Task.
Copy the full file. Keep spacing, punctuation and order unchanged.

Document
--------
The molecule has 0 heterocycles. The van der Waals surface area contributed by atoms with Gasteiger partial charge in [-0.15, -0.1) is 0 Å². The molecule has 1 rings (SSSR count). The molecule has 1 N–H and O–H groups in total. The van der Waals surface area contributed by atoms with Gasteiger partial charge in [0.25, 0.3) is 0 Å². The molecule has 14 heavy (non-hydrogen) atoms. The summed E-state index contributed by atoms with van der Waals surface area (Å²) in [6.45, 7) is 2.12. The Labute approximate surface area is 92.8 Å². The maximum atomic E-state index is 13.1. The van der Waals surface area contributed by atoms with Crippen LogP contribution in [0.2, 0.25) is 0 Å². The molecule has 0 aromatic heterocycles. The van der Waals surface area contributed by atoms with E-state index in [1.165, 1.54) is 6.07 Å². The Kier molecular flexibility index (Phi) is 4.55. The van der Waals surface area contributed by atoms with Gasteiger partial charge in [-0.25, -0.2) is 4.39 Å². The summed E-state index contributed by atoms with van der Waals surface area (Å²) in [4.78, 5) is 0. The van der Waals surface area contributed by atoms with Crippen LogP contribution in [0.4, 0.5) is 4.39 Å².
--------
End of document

The molecule has 0 heterocycles. The van der Waals surface area contributed by atoms with Gasteiger partial charge in [-0.15, -0.1) is 0 Å². The molecule has 1 rings (SSSR count). The molecule has 1 N–H and O–H groups in total. The van der Waals surface area contributed by atoms with Gasteiger partial charge in [0.25, 0.3) is 0 Å². The molecule has 14 heavy (non-hydrogen) atoms. The summed E-state index contributed by atoms with van der Waals surface area (Å²) in [6.45, 7) is 2.12. The Labute approximate surface area is 92.8 Å². The maximum atomic E-state index is 13.1. The van der Waals surface area contributed by atoms with Crippen LogP contribution in [0.2, 0.25) is 0 Å². The molecule has 0 aromatic heterocycles. The van der Waals surface area contributed by atoms with E-state index in [1.165, 1.54) is 6.07 Å². The Kier molecular flexibility index (Phi) is 4.55. The van der Waals surface area contributed by atoms with Gasteiger partial charge in [-0.25, -0.2) is 4.39 Å². The summed E-state index contributed by atoms with van der Waals surface area (Å²) in [4.78, 5) is 0. The van der Waals surface area contributed by atoms with Crippen LogP contribution in [0.4, 0.5) is 4.39 Å².